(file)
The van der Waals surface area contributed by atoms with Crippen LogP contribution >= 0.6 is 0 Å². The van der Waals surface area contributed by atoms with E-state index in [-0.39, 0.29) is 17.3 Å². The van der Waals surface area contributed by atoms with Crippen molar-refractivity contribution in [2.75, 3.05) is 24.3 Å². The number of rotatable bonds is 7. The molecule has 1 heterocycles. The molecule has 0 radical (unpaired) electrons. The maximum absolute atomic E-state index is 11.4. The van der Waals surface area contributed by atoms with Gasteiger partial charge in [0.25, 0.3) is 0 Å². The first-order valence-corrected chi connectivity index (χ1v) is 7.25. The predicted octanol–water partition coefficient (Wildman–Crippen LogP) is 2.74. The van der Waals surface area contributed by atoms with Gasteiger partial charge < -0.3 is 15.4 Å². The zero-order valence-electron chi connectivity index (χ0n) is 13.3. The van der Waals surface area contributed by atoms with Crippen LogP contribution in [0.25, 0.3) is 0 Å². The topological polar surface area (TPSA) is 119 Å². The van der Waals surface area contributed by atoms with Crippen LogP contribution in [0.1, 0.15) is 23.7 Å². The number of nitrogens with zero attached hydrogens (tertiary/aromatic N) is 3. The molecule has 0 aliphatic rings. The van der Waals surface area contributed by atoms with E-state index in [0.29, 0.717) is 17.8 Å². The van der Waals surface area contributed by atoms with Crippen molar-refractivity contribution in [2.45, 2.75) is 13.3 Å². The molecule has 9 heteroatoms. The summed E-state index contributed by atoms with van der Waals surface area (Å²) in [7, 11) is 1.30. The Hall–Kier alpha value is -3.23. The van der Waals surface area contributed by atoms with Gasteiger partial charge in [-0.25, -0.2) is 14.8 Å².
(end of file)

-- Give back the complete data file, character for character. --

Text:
The van der Waals surface area contributed by atoms with Crippen LogP contribution >= 0.6 is 0 Å². The van der Waals surface area contributed by atoms with E-state index in [-0.39, 0.29) is 17.3 Å². The van der Waals surface area contributed by atoms with Crippen molar-refractivity contribution in [2.75, 3.05) is 24.3 Å². The number of rotatable bonds is 7. The molecule has 1 heterocycles. The molecule has 0 radical (unpaired) electrons. The maximum absolute atomic E-state index is 11.4. The van der Waals surface area contributed by atoms with Gasteiger partial charge in [0.25, 0.3) is 0 Å². The first-order valence-corrected chi connectivity index (χ1v) is 7.25. The predicted octanol–water partition coefficient (Wildman–Crippen LogP) is 2.74. The van der Waals surface area contributed by atoms with Gasteiger partial charge < -0.3 is 15.4 Å². The zero-order valence-electron chi connectivity index (χ0n) is 13.3. The van der Waals surface area contributed by atoms with Crippen LogP contribution in [0.25, 0.3) is 0 Å². The topological polar surface area (TPSA) is 119 Å². The van der Waals surface area contributed by atoms with Crippen LogP contribution in [0.1, 0.15) is 23.7 Å². The number of nitrogens with zero attached hydrogens (tertiary/aromatic N) is 3. The molecule has 0 aliphatic rings. The van der Waals surface area contributed by atoms with E-state index in [0.29, 0.717) is 17.8 Å². The van der Waals surface area contributed by atoms with Crippen molar-refractivity contribution in [2.45, 2.75) is 13.3 Å². The molecule has 9 heteroatoms. The summed E-state index contributed by atoms with van der Waals surface area (Å²) in [7, 11) is 1.30. The Hall–Kier alpha value is -3.23. The van der Waals surface area contributed by atoms with Gasteiger partial charge in [-0.25, -0.2) is 14.8 Å².